Add another name to the post-hype sleeper file: Lonnie Chisenhall is finally starting to make some noise in Cleveland, as an 8-game hitting streak has him up to .381/.437/.558 on the year. He has five multi-hit games during that span, as well as an RBI in 6 straight games heading into play Monday. Chisenhall jumped 15% in ownership overnight, as his hot streak is starting to get noticed, but he’s still just 27% owned in Y! leagues, so it may not be too late to jump aboard this story. 3B has been a minefield for many so far this season.

Kolten Wong has impressed since getting called back up, going 10-for-27 and stealing 4 bases while getting a hit in all 7 games he’s played since his return.  The power is still developing with Wong, but he should be able to maintain a solid BA while swiping bases at a good clip, all from a pretty shallow 2B position.  The Cardinals have every reason to keep him in the lineup most days, so he has a good chance to deliver 20+ SB and 50+ Runs with a .280-ish BA the rest of the way.  Those numbers can help a lot of teams from a MI position, and he’s still available in 83% of Y! leagues.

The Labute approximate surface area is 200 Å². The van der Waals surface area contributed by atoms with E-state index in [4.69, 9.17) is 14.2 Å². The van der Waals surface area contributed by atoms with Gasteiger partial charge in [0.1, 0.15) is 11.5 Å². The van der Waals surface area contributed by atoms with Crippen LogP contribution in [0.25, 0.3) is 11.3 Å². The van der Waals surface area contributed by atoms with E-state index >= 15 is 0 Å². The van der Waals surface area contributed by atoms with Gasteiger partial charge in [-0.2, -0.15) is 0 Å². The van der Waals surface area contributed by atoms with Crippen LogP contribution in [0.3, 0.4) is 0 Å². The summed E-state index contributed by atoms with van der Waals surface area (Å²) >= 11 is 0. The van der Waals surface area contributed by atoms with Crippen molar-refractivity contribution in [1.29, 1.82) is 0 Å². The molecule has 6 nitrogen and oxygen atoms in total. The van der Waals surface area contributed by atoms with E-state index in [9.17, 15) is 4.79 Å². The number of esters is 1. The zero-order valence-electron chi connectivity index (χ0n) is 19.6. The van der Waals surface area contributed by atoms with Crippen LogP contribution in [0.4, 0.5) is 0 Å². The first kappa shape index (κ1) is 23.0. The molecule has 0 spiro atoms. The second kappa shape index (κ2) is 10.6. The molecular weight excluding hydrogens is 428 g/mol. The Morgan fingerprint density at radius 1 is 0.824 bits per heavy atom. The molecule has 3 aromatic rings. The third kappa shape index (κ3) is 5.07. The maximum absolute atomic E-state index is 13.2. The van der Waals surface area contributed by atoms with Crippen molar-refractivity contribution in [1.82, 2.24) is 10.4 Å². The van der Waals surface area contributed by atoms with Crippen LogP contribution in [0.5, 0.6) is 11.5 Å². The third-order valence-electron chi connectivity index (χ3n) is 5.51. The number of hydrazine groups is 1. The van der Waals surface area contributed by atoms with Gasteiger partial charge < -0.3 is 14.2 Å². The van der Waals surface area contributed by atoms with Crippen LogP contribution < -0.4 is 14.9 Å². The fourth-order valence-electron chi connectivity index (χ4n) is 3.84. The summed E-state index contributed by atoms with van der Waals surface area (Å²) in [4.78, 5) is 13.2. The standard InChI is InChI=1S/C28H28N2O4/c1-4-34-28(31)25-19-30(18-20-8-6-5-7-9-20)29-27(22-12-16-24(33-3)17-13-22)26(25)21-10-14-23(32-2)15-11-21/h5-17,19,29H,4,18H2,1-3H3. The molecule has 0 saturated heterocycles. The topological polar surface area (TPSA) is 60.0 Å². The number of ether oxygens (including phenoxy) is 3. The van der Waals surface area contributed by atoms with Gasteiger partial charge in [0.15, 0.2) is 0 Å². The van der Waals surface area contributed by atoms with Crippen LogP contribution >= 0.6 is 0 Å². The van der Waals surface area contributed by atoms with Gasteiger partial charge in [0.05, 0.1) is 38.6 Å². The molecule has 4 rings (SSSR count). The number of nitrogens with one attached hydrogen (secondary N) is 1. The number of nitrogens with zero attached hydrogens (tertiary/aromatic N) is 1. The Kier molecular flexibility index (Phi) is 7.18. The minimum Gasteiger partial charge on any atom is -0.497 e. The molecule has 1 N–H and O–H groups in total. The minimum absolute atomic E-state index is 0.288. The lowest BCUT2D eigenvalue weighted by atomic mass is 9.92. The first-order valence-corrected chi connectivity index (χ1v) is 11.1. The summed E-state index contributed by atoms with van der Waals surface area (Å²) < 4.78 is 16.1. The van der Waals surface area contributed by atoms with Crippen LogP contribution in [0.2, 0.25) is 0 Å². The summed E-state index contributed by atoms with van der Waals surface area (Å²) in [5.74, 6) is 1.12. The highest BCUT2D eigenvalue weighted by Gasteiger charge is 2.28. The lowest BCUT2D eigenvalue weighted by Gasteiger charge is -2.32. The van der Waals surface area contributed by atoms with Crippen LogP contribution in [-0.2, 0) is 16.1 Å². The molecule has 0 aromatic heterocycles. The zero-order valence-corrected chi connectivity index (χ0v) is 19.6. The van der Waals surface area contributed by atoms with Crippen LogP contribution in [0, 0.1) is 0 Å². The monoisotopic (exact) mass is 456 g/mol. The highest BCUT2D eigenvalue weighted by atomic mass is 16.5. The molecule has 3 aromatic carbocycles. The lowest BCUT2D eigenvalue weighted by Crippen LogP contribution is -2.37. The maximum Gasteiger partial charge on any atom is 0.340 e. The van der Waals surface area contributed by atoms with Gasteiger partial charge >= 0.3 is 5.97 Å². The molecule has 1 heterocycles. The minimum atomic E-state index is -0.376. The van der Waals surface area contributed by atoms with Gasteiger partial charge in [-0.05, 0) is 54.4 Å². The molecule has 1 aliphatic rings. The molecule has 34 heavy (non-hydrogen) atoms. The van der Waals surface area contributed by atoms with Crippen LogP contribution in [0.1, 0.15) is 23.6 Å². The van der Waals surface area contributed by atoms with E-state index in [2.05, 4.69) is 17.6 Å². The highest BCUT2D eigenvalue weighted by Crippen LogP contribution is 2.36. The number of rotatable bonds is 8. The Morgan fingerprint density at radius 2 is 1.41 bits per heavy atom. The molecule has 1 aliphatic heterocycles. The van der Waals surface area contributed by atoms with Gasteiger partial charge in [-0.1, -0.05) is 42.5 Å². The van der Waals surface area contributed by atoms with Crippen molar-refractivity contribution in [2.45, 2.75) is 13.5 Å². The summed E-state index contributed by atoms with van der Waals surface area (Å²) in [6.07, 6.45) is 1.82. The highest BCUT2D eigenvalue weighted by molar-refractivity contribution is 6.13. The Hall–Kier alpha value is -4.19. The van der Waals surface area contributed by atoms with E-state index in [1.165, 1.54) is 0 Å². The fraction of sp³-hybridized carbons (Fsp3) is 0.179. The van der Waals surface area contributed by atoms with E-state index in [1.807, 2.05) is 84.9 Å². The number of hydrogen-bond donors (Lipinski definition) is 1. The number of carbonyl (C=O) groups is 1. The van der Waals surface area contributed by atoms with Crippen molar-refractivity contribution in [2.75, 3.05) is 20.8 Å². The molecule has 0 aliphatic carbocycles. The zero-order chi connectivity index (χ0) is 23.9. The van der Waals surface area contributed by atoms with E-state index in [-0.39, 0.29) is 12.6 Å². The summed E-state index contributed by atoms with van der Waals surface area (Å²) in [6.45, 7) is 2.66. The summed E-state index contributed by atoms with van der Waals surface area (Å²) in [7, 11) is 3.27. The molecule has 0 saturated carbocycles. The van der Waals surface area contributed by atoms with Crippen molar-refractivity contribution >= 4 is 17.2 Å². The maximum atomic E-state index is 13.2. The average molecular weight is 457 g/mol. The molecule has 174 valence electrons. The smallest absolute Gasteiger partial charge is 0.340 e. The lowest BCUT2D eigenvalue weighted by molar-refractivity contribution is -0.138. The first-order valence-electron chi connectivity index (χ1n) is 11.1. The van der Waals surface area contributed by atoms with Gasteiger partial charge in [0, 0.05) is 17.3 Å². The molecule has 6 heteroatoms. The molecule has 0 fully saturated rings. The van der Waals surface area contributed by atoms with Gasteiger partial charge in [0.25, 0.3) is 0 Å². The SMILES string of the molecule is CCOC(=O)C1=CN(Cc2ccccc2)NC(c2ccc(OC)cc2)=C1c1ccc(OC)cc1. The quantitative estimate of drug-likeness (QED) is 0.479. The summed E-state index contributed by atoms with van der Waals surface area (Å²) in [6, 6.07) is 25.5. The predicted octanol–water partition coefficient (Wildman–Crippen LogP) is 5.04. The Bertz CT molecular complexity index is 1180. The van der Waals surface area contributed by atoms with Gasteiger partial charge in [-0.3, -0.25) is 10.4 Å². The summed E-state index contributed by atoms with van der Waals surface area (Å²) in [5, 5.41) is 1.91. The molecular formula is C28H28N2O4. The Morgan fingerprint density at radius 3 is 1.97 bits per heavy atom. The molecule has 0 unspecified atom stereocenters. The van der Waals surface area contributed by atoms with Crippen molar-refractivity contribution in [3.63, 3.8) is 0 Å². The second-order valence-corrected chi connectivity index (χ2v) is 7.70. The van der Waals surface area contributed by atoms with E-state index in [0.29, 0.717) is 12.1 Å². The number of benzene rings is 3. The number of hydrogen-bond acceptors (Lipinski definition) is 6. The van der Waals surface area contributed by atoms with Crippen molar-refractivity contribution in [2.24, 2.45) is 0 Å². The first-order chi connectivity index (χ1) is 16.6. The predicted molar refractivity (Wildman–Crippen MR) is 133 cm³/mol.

Ike Davis has gone 30-for-99 (.303) in 32 games since coming over to Pittsburgh from the Mets.  The power has been a bit slower to come around, as he only has 2 HR and 11 RBI in that span, but he did have a HR and 4 RBI last week while putting together a 6-game hitting streak that included three multi-hit games.  Davis is notoriously streaky (especially with his power), and he’s still a young player and in a new environment, so his recent good hitting could be a sign of things to come.  Ike is still only 9% owned in Y! leagues, so there is plenty of time to get in on the ground floor, and he may be just what you’re looking for if you recently lost Jose Abreu, Joey Votto, Prince Fielder, or Brandon Belt.